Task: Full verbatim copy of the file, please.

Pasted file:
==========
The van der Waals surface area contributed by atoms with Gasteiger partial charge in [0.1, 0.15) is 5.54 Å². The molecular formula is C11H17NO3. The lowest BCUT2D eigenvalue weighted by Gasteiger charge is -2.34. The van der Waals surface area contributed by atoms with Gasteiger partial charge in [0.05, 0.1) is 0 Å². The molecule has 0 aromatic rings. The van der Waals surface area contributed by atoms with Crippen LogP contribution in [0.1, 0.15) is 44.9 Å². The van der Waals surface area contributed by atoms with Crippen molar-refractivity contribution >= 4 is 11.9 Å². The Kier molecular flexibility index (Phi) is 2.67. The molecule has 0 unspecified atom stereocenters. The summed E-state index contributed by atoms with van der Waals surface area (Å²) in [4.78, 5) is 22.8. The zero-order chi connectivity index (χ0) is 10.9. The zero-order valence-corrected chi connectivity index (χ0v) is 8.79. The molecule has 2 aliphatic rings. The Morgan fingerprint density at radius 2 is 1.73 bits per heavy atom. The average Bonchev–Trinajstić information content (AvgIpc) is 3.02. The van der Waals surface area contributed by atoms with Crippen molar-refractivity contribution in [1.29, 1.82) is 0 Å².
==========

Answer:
The van der Waals surface area contributed by atoms with Gasteiger partial charge in [0.1, 0.15) is 5.54 Å². The molecular formula is C11H17NO3. The lowest BCUT2D eigenvalue weighted by Gasteiger charge is -2.34. The van der Waals surface area contributed by atoms with Gasteiger partial charge in [0.05, 0.1) is 0 Å². The molecule has 0 aromatic rings. The van der Waals surface area contributed by atoms with Crippen LogP contribution in [0.1, 0.15) is 44.9 Å². The van der Waals surface area contributed by atoms with Crippen molar-refractivity contribution >= 4 is 11.9 Å². The Kier molecular flexibility index (Phi) is 2.67. The molecule has 0 unspecified atom stereocenters. The summed E-state index contributed by atoms with van der Waals surface area (Å²) in [4.78, 5) is 22.8. The zero-order chi connectivity index (χ0) is 10.9. The zero-order valence-corrected chi connectivity index (χ0v) is 8.79. The molecule has 2 aliphatic rings. The Morgan fingerprint density at radius 2 is 1.73 bits per heavy atom. The average Bonchev–Trinajstić information content (AvgIpc) is 3.02. The van der Waals surface area contributed by atoms with Crippen molar-refractivity contribution in [1.29, 1.82) is 0 Å².